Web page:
- The second pen configuration is referred to as the ‘T’ pen as it consisted of an identical alley with an additional solid floor loafing area at one end (3.6 x 7 m).
Sows were weighed when moved from their breeding stall to the gestation pen, and individually marked with livestock paint. Photographs were taken from mounted cameras at two minute intervals over a 24 hour period, once a week, for 11 weeks throughout gestation. Two cameras were set up in the ‘I’ pen, one at each end of the pen. Four cameras were used in the ‘T’ pen in order to also observe the free space area. The pens were divided into three areas (I pen) and nine areas (T pen) (see Figure 1). The individual sow and location was recorded numerically by a trained observer. Measurements recorded from the photographs include the percentage of time spent out of the stall over 24 hours, and also the location and position of sows in the free space areas.
Results and discussion
The majority of sows did use the free space areas (more than 95% of sows) although not on a regular basis or for extended periods of time. The average usage for the ‘I’ and ‘T’ pens were both relatively low, however, the sows housed in the ‘T’ pens used the free space area significantly more than the sows housed in the ‘I’ pens.
More than half the animals in the study spent less than 5% of their time in the free space area, however the average usage was ~18% (with considerable individual variation). Heavier sows appeared to use the free space area significantly more than lighter sows, and older (higher parity) sows also used the free space significantly more (Figure 2). Figures 3 and 4 illustrate the preferred lying areas of the sows. In the ‘I’ pens, the far end of the pens was the most preferred place to lie, with the highest recorded usage in Area 3 with 8.9% of the average total usage. Similarly, with the ‘T’ pens, the most preferred place to lie was also in the corners (Areas 5, 6, 8 and 9). Although many sows did use the free space, it was at a much lower level than expected. This could be due to several possibilities, such as lower ranking animals feeling threatened by higher ranking sows, or larger sows utilising the free space due to crowding in the stalls.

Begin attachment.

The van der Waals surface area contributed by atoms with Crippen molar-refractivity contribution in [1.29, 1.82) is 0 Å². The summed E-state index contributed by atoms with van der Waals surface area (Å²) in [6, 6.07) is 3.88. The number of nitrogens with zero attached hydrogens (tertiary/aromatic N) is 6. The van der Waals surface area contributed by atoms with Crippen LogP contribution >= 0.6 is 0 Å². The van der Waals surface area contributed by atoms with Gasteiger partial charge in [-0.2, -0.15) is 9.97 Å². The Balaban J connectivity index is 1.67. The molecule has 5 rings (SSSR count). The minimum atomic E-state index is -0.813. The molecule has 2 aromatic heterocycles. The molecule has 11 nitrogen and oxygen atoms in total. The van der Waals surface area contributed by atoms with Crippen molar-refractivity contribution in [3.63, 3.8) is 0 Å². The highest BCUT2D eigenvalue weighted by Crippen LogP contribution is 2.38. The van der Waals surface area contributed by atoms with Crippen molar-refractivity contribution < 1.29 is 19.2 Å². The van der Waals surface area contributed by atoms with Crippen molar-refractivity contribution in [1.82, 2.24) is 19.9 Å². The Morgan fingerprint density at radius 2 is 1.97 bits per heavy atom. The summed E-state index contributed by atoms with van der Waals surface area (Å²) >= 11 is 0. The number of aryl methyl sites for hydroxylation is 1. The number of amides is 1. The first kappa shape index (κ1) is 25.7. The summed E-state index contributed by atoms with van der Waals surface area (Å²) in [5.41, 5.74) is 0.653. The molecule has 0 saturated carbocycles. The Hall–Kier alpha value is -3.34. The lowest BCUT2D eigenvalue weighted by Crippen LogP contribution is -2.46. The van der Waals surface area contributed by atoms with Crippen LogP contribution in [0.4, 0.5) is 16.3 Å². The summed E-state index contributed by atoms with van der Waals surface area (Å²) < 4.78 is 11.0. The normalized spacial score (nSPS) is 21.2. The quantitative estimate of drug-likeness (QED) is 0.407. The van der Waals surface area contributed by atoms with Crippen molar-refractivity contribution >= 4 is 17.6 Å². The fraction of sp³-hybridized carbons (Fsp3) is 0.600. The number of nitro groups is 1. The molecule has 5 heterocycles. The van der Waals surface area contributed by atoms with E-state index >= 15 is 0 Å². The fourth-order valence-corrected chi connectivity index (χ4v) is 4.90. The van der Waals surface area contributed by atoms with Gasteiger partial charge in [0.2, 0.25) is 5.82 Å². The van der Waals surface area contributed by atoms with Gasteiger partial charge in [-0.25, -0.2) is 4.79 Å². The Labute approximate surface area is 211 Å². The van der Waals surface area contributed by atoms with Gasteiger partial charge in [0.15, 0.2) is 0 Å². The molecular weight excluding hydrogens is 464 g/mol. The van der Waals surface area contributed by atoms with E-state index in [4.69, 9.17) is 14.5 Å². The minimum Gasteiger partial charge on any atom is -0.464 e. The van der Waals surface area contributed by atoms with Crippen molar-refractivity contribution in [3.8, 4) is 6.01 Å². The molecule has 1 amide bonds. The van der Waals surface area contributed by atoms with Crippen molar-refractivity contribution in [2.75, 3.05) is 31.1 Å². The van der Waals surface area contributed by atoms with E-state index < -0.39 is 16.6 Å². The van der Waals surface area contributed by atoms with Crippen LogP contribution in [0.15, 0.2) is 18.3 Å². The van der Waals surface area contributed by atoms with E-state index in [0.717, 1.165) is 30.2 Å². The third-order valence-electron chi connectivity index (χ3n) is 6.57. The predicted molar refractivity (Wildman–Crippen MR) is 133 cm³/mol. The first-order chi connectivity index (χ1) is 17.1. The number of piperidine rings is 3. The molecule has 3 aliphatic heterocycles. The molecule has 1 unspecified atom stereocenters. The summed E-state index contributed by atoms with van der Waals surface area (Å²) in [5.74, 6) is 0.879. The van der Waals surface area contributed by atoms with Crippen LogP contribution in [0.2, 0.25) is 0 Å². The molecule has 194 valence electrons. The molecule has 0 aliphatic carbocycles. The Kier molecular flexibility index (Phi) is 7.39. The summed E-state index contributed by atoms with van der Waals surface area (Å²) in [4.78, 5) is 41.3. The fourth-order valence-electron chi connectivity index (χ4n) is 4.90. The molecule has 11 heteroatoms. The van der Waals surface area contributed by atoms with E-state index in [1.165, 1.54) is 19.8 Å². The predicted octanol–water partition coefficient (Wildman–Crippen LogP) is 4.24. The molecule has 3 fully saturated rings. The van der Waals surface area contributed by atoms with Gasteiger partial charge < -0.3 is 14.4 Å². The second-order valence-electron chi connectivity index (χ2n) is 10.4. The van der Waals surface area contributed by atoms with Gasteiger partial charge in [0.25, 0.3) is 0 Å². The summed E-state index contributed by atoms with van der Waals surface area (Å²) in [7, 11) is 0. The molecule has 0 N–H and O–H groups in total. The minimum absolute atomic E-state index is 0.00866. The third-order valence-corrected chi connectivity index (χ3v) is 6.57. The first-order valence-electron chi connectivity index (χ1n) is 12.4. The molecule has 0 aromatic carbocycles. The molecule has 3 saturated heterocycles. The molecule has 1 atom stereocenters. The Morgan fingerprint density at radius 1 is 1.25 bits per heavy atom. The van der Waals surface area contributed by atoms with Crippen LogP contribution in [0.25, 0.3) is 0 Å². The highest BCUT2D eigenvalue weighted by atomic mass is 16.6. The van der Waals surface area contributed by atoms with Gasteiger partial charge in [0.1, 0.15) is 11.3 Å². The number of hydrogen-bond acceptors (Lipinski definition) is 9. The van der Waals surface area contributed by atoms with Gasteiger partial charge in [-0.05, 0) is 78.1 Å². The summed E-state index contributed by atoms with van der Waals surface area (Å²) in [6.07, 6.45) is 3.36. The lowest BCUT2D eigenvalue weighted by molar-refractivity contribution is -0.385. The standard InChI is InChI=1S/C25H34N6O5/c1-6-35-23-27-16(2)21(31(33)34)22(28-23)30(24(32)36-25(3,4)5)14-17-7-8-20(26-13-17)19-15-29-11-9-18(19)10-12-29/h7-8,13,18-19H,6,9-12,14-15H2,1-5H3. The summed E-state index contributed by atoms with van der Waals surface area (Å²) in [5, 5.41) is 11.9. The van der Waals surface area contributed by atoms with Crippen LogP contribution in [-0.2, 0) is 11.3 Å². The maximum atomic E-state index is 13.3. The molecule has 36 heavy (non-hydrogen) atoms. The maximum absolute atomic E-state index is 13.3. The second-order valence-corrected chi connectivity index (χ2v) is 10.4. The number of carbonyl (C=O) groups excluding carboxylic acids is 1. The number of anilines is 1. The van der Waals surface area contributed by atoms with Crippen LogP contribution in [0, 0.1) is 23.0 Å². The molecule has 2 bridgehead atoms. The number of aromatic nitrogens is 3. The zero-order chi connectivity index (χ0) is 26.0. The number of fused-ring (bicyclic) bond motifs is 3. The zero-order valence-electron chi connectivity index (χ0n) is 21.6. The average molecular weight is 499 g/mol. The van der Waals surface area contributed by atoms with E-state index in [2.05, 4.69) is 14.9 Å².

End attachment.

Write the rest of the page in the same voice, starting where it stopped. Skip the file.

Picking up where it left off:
It has been suggested that due to the rigorous selection for improved meat production, the body shape of modern domestic pigs has been changed. Selection has resulted in larger pigs which can have difficulty lying and standing, and may not fit comfortably into conventional stalls. All the areas where sows have shown a preference to lie down have more walls than the other available areas, which can act as support. This finding is in agreement with previous studies (mostly in the farrowing environment) where sows also show preference to use support when lying down. Marchant and others reported that 89% of lying down events were carried out using either a sloping wall, or a wall fitted with a piglet protection rail.
With the transition towards group sow housing it is important that scientific research is used to design the optimum housing system which can facilitate social interactions and minimise aggression and competition. Future research resulting from this study will focus on methods for encouraging the sows to utilise the free space areas.This will include improving the comfort of the free space area with rubber mats, providing environmental enrichment, or possibly allowing sows access to the free area in different social groups (alternate groups) i.e. gilts and sows.